Raising the issue can mean a variety of different things, from just mentioning it at a particular time to, following the development of a relationship, an opportunity to go into the issue further. Some of the issues that we consider here are blindingly obvious, such as how a country is seen by others around the world. We understand that very well. Different aspects of the Iranian Government understand some of that, but not others. We want to make sure that they see an issue like this as we see it, so that they can take the steps that we need to see our nationals returned.

Human rights in Iran generally is another key part of the debate, but what do we do about them? The Government take human rights and the rule of law seriously, and the human rights situation in Iran remains dire. I am putting that on the record, so that we in this Chamber, and the Iranian Government and the Iranian ambassador, who will read the account of the debate, will see it and know exactly what we mean. The human rights situation in Iran remains dire, and we are determined to continue to hold the Iranian Government to account. We frequently release statements condemning the human rights situation in Iran and regularly take action with the international community.

For example, we designated more than 80 Iranians responsible for human rights violations under EU sanctions, helped to establish the UN special rapporteur on human rights in Iran and strongly support the human rights resolutions regarding Iran at the UN. We believe that continued engagement with Iran on economic development and openness are the best ways to develop our relationship and will give us better leverage to discuss other issues. We do not pursue trade to the exclusion of human rights and the rule of law; they can be, and are, complementary.

We considered very carefully the invitation to visit Evin prison earlier this month. The decision to participate in the tour was taken because we felt it would provide an opportunity to engage directly with prison authorities regarding the dual-national detainees. We felt that taking this opportunity should be taken, in the best interests of all our detainees and their families. Our consul repeatedly asked to see the British-Iranian detainees but was denied access. The risk of not accepting the invitation was the Iranian authorities saying, “We gave you an opportunity to see the conditions. You didn’t take it. What do you expect?” There are occasions when we are trapped if we do and trapped if we don’t.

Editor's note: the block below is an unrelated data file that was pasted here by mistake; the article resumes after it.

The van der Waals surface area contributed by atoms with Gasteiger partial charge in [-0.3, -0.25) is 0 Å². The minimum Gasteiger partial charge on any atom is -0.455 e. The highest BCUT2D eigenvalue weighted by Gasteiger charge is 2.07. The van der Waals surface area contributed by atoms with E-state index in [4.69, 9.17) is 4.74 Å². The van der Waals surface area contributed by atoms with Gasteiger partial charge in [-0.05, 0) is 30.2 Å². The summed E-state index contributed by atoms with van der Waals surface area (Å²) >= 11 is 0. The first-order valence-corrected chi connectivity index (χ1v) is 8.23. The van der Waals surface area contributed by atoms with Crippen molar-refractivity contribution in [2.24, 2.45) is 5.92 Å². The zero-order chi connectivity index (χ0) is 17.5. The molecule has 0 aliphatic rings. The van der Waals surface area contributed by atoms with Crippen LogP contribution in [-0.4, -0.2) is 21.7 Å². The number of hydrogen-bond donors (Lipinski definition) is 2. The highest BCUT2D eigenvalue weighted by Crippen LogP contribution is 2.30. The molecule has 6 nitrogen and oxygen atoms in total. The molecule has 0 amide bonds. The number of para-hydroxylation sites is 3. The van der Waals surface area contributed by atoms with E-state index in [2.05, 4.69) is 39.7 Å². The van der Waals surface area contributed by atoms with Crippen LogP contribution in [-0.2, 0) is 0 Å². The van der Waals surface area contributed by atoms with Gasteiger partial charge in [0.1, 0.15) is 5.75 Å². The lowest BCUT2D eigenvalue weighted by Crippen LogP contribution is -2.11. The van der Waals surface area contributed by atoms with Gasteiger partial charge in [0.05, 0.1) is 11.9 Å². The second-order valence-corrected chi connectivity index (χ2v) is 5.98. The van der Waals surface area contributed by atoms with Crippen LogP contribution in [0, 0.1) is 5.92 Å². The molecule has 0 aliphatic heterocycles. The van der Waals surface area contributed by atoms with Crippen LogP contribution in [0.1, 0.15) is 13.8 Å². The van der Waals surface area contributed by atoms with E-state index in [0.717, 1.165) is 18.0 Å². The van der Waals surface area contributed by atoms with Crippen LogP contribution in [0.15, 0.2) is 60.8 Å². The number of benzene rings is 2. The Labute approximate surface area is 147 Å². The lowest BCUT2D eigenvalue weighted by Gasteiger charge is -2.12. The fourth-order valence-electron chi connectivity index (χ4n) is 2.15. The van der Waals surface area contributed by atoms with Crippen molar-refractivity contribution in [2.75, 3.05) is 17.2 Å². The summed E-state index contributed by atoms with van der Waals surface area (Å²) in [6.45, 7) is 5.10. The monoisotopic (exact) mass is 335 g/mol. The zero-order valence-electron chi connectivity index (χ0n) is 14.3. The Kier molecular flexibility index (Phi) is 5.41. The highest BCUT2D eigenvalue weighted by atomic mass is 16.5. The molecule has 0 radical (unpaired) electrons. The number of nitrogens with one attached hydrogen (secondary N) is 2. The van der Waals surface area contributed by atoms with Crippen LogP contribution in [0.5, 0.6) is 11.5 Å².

Everyone in the FCO who deals with this—the consular team, which has been in constant contact with the families—knows how hard people are being pressed, but the truth is that this is not a matter in the hands of the UK Government to resolve. If it is to be resolved, it has to be resolved by the Iranian regime, and we have to play a part in making sure that we have done everything we can to facilitate that and make it work. There are different approaches to that. There is a public approach, which people can see; it is right that this issue is brought up here and in the most direct way by the hon. Member for Hampstead and Kilburn and all hon. Members who represent those who have been detained, and it is right that this is carried worldwide. However, different groups have different responsibilities, and my responsibility is to do what the Foreign Secretary and I consider to be most effective to secure the return of the detainees to their families. As we can see, that means our having a different approach from that which people might like to see.

All I can say is that, so long as I have the conviction that everything we are doing is as appropriate as it can be and is best designed to get the result we all seek, I will continue to do it. If the Government need to change course, we will, but I will not put an artificial barrier in the way of our progress by doing something that I might subsequently regret. I assure colleagues that we are doing everything we can to seek the result that we all want, but we are doing it in the way that we consider—with our experience of Iran and the experience of those who have worked with Iran for a long time—to be the best way possible. That does not in any way deny the efforts of others to do things in their way and to make sure that the Iranian authorities know how we feel, how the public feel and how the world feels.

We must do the work that we can to ensure the best interests of those who have been detained. That is why we are doing what we are doing, and I pledge to colleagues that I will continue to do what I consider to be in the best interests of those detainees, but I will constantly listen to those with other ideas and to the families, so that we do as much for them as we possibly can.